Posts Tagged ‘first tomato of the season’


The winner of this year’s ‘First Tomato of the Year’ title is Early Girl, above. This spring, in a fit of laziness, I didn’t bother to start any tomato seedlings myself, and was thus restricted to the more limited selection available at nurseries. Early Girl is a popular variety with home gardeners, producing nicely shaped, medium-sized, bright red globes in a short planting season.

Wikipedia notes: Based on a short-season hybrid tomato developed in France, the Early Girl was originally distributed in the United States by PetoSeed Co., a major agricultural seed supplier. The variety was named “Early Girl” by PetoSeed board member Joe Howland to complement the company’s popular “Better Boy” tomato. Seed catalog Burpee Seeds struck an exclusive three-year deal for the new variety, and featured it on the cover of its 1975 Spring catalog.


Speaking of Better Boy, Early Girl only just beat out the boy next door for top honours. The first Better Boy tomato will be ripe in another day or two. Better Boy tomaotes have been around for about 50 years, and reportedly hold a Guinness record for most fruit produced on a single plant.

But the true test of a tomato is in the eating. I sliced up the first Early Girl and RailGuy and I shared the slices over lunch. The slices are a beautiful brilliant red, and much more juicy than the tomatoes I last bought at the grocery store. The flavour is pleasant but mild, perhaps a bit bland if you like your tomatoes with a little punch.


I also have several varieties of cherry tomatoes that have already started producing mature fruit and are great for snacking and salads. Pictured below is Sweet Gold, which produces lots of golden tomatoes that are a bit larger than the popular little Sweet Million cherry tomatoes. They are prone to cracking if left to become overripe, however.


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Here it is! The first tomato to make it from seed to dinner plate this year is Silvery Fir Tree, a variety that Fiddlegirl shared with me. This was a surprise winner. I was expecting Sub-Arctic Plenty to win handily, but its tomatoes are still quite green. We had 3 of the Silvery Fir Tree fruits with supper last night. The tomatoes are on the small side of medium, a nice bright red, and a pleasant, juicy mild flavor. I like something a bit more tart, myself, but these were quite fine. Ah, nothing like those first tomatoes straight from the garden!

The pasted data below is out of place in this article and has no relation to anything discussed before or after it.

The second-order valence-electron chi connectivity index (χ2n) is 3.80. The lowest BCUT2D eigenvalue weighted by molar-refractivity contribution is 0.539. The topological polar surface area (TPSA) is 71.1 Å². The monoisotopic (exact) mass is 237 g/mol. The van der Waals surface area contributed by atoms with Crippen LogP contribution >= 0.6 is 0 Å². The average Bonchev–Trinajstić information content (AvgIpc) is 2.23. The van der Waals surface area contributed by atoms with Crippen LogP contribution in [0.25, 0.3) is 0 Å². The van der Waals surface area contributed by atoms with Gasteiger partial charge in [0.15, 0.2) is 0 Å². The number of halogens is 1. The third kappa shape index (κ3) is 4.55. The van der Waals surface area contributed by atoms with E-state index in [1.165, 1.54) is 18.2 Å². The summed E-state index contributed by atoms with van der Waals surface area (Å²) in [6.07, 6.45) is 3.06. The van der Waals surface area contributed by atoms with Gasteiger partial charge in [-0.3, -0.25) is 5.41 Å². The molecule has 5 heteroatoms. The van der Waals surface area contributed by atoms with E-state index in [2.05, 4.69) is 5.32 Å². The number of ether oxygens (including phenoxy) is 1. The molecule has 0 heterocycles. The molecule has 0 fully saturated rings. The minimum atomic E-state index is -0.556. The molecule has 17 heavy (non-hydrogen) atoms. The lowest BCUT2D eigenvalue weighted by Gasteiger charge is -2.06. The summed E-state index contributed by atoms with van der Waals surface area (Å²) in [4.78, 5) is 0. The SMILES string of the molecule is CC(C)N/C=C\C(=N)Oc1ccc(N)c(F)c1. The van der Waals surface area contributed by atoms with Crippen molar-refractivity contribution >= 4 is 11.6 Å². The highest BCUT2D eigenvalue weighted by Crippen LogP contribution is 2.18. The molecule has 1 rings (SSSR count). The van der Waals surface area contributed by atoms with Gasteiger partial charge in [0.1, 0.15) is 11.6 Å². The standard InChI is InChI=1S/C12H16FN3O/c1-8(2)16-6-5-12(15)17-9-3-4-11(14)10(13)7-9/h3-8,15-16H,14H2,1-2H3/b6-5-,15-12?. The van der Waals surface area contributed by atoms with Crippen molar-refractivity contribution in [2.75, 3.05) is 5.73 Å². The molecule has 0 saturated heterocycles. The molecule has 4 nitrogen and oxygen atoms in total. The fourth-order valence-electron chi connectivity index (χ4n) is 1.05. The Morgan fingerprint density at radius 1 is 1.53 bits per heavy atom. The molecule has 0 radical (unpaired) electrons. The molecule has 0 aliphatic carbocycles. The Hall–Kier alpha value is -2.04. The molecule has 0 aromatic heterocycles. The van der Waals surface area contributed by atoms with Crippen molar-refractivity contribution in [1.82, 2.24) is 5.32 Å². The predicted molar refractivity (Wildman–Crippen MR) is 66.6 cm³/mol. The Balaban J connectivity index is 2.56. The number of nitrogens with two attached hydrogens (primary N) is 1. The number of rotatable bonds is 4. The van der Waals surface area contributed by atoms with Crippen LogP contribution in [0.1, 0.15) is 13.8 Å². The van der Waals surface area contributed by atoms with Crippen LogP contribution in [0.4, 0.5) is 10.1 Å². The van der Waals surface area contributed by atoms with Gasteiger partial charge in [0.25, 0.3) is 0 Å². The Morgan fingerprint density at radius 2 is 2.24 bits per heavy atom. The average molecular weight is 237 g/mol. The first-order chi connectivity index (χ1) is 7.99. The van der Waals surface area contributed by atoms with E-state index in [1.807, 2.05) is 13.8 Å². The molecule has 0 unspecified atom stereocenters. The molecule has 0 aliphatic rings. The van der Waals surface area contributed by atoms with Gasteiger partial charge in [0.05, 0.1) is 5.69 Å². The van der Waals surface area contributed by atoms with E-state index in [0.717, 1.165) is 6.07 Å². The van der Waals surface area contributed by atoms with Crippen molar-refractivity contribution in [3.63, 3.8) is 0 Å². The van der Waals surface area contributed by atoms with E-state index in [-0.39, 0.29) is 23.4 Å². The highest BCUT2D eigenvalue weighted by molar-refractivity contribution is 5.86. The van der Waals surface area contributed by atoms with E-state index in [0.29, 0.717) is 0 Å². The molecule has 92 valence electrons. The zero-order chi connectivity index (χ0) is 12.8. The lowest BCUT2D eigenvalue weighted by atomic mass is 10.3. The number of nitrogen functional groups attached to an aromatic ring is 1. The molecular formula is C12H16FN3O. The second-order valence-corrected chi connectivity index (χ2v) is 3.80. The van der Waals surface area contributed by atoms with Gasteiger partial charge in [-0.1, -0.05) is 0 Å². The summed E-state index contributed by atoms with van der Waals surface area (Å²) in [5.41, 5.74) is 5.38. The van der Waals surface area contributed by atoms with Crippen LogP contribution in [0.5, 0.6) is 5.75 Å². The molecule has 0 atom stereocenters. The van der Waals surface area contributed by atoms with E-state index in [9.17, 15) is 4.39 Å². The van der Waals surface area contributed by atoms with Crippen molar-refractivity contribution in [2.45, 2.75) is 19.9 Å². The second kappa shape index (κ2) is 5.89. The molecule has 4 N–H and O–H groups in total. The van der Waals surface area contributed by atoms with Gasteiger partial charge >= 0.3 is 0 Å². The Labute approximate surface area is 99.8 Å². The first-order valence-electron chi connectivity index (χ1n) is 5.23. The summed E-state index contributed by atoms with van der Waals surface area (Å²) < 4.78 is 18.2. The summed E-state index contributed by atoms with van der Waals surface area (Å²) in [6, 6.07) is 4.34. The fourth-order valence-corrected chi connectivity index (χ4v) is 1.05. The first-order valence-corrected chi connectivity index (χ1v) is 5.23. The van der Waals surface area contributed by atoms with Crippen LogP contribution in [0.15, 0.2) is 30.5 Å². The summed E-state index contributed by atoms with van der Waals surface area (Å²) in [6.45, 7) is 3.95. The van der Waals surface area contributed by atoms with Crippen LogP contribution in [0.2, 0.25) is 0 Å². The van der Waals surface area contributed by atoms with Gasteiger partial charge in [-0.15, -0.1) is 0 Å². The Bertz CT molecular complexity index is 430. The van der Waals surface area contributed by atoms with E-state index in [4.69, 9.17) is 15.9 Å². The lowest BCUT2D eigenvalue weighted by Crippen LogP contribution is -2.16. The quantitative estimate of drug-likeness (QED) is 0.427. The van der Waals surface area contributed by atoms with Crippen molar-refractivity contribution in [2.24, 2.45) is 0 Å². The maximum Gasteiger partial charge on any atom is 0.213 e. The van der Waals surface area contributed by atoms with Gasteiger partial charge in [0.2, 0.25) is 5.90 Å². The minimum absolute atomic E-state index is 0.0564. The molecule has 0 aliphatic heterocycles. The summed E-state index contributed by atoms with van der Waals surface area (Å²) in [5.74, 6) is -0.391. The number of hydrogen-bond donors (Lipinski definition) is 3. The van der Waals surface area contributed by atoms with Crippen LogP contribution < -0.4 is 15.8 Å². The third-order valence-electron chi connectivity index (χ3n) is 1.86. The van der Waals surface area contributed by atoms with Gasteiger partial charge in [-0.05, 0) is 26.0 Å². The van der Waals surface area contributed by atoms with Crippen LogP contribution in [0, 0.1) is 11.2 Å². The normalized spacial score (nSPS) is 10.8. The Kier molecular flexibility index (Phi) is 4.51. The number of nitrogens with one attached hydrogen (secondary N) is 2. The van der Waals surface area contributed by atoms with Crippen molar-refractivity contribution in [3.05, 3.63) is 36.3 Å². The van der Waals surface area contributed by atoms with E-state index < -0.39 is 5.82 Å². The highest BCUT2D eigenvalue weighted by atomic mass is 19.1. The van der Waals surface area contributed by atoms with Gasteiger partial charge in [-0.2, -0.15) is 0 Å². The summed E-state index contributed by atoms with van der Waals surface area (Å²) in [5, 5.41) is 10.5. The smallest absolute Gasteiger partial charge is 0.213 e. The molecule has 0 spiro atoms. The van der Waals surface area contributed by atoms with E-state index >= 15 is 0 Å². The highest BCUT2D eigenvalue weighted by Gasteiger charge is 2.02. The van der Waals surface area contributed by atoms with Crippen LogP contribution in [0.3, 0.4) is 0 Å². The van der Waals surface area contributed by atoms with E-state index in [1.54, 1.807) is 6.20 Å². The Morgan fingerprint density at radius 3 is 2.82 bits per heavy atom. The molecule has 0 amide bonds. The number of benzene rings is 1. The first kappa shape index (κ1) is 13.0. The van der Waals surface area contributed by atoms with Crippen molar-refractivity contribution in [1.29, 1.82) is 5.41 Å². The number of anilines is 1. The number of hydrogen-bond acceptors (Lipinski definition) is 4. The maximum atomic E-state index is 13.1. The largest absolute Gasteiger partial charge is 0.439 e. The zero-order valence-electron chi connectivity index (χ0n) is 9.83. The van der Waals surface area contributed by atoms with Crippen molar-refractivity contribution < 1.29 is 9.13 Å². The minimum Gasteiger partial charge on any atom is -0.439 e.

Here are the Silvery Fir Tree tomatoes on the plant.


I started my tomato seeds on March 19th and wrote about them in a post titled Tomato Season Begins, linked here. I had 7 varieties of tomatoes neatly labelled, but due to an unfortunate cat-astrophe, the seedlings ended up in a jumbled pile on the floor one day. They all survived, but lost their labels. As the plants mature, I can make a good guess at which plants are which. These are surely Indigo Rose. Cool, no? They’ve been that deep rich colour for a while now, but are still hard to the touch. I’m looking forward to tasting them.


I’m pretty sure these are Sub Arctic Plenty, which is a good producer.


And these look to be Michael Pollan. I couldn’t resist adding the namesake of this great writer to my garden. If you haven’t read it yet, I highly recommend The Botany of Desire. I’m looking forward to reading his latest book, Cooked, which is in my big stack of ‘waiting to be read’s.


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Wheeeee! The first tomatoes are ripe! After the blooming of the daylilies, the first tomato is probably the most celebrated event in my garden. It’s something I wait all year for, that first taste of a real, honest-to-goodness, store-free, garden fresh, sun-warmed 100% delicious tomato! I picked the first beauties on Thursday August 18th. Last year, I was slow getting my little plants into the ground in the spring, and didn’t start to harvest tomatoes until the beginning of September. I did a bit better this year.

These nicely-shaped round tomatoes, not too big, a bit smaller than a tennis ball, are Jaune Flammé (also known as just Flammé). This is an heirloom variety that originated with Norbert Perreira of Helliner, France. Flammé deserves full marks for appearance, with a pleasing globular shape and bright orange colour. The fruits grown in clusters of six or eight. I brought several into the kitchen and sliced them up. Then…that first sublime taste. Wonderful! Not just a pretty face, the Flammés have a very pleasing flavour. They are nice and juicy and a satisfying balance between sweet and tart. I would grow this variety again.

Still in waiting in the garden are four more heirloom varieties. Can’t wait to try them too.


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